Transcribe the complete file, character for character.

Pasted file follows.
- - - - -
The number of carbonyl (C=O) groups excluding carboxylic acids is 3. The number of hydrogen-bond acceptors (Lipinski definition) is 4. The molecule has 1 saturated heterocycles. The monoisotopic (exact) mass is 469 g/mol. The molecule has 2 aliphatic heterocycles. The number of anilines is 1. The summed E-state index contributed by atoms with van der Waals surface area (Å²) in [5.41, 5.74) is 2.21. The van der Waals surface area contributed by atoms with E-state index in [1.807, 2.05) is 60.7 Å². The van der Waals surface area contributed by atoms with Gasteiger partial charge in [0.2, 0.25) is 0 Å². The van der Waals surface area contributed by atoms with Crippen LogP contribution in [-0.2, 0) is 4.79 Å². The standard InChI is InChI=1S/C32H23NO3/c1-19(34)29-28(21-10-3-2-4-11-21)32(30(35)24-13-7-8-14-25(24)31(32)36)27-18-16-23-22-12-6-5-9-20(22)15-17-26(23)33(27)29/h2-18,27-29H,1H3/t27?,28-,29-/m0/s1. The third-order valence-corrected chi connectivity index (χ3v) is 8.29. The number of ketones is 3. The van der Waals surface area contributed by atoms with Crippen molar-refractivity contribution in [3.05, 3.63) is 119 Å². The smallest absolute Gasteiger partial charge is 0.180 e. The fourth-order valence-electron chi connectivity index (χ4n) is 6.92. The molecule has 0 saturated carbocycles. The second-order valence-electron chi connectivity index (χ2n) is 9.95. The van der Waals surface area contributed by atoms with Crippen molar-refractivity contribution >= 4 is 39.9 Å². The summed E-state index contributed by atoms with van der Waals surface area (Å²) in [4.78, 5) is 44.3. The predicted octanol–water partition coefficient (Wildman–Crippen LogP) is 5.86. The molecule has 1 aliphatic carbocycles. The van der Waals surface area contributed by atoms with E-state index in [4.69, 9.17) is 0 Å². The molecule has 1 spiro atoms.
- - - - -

The number of carbonyl (C=O) groups excluding carboxylic acids is 3. The number of hydrogen-bond acceptors (Lipinski definition) is 4. The molecule has 1 saturated heterocycles. The monoisotopic (exact) mass is 469 g/mol. The molecule has 2 aliphatic heterocycles. The number of anilines is 1. The summed E-state index contributed by atoms with van der Waals surface area (Å²) in [5.41, 5.74) is 2.21. The van der Waals surface area contributed by atoms with E-state index in [1.807, 2.05) is 60.7 Å². The van der Waals surface area contributed by atoms with Gasteiger partial charge in [0.2, 0.25) is 0 Å². The van der Waals surface area contributed by atoms with Crippen LogP contribution in [-0.2, 0) is 4.79 Å². The standard InChI is InChI=1S/C32H23NO3/c1-19(34)29-28(21-10-3-2-4-11-21)32(30(35)24-13-7-8-14-25(24)31(32)36)27-18-16-23-22-12-6-5-9-20(22)15-17-26(23)33(27)29/h2-18,27-29H,1H3/t27?,28-,29-/m0/s1. The third-order valence-corrected chi connectivity index (χ3v) is 8.29. The number of ketones is 3. The van der Waals surface area contributed by atoms with Crippen molar-refractivity contribution in [3.05, 3.63) is 119 Å². The smallest absolute Gasteiger partial charge is 0.180 e. The fourth-order valence-electron chi connectivity index (χ4n) is 6.92. The molecule has 0 saturated carbocycles. The second-order valence-electron chi connectivity index (χ2n) is 9.95. The van der Waals surface area contributed by atoms with Crippen molar-refractivity contribution >= 4 is 39.9 Å². The summed E-state index contributed by atoms with van der Waals surface area (Å²) in [4.78, 5) is 44.3. The predicted octanol–water partition coefficient (Wildman–Crippen LogP) is 5.86. The molecule has 1 aliphatic carbocycles. The van der Waals surface area contributed by atoms with E-state index in [4.69, 9.17) is 0 Å². The molecule has 1 spiro atoms.